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Shiprepair Future

      11/29/1999

This year's Ship Repair & Conversion Exhibition and Conference, held recently in London's Olympia, attracted delegates and visitors from most parts of the world.

President of the Association of Singapore Marine Industries and managing director of Keppel Hitachi Zosen, both addressed the question of whether, or rather how, Singapore could maintain its leading position in the shiprepair market. The implication, as the two presentations made clear, was that Singapore had to concentrate on providing high quality work and winning relatively high-added-value contracts.

Denholm Ship Management's technical director, Hamish Cubitt, spoke on "Ship management in the Next Millennium". Ships will become a little bit more sophisticated and consequently a bit more difficult too to maintain. Mr Cubitt did also stress how increasing standards, regulatory and industry-led, were affecting what had once been an easy-entry business. The International Safety Management Code ISM, especially, had implications for shipmanagers and owners that also affected shiprepairers. Reputable shipmanagers may have no option but to insist that owners implement adequate maintenance and repair policies.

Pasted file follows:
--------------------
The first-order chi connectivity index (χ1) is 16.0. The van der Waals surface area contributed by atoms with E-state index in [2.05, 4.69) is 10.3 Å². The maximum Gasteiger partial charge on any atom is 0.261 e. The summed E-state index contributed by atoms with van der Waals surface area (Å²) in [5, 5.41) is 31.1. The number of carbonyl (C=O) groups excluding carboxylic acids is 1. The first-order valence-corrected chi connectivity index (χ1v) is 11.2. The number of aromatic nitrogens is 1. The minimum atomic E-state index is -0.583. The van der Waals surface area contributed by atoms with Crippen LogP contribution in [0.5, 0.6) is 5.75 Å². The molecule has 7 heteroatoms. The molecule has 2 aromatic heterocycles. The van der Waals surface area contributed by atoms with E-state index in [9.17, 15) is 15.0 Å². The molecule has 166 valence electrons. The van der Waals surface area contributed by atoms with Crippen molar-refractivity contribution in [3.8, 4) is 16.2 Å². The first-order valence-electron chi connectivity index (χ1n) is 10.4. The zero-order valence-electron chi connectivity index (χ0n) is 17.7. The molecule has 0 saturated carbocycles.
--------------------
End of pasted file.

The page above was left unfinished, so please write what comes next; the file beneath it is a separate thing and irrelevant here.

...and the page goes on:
Presentations dealt with the transformation of naval yards into commercial ones. Andrew Rowe, executive vice-president of Cascade General, described how his Portland, Oregon, yard was saved from the brink of bankruptcy. The private US yard survived by dint of a change in the mindset of its workers and a new focus on commercial, rather than naval, work. In the UK a specifically formed consortium of Marconi Marine and Vosper Thorneycroft has done a similar job at the Portsmouth repair facility. Managing director Peter Macintosh gave a particularly frank account of the challenges faced in taking a workforce with a civil service mentality into the commercial world.

Mr Macintosh said: "Royal Navy shiprepair and maintenance requires work carried out to a specification far beyond that required by most commercial shipowners, specifications that take extra time to complete. Craftsmen who have developed their skills working on Royal Navy ships would find it difficult to transfer to working on very time-critical commercial projects. Similarly the level of detail that the Ministry of Defence demands . . . would frustrate a commercially trained marine tradesman."

Fleet Support Ltd (FSL) has decided that naval and commercial work must be treated separately. FSL has developed two quite separate workforces working within the same facility, one for naval work and the other for commercial contracts. Other yards do combine naval and commercial work successfully but FPL’s solution is a reminder of how different the two markets really are.

More information: Article published in Shipping Times by Mr. David Hughes


 


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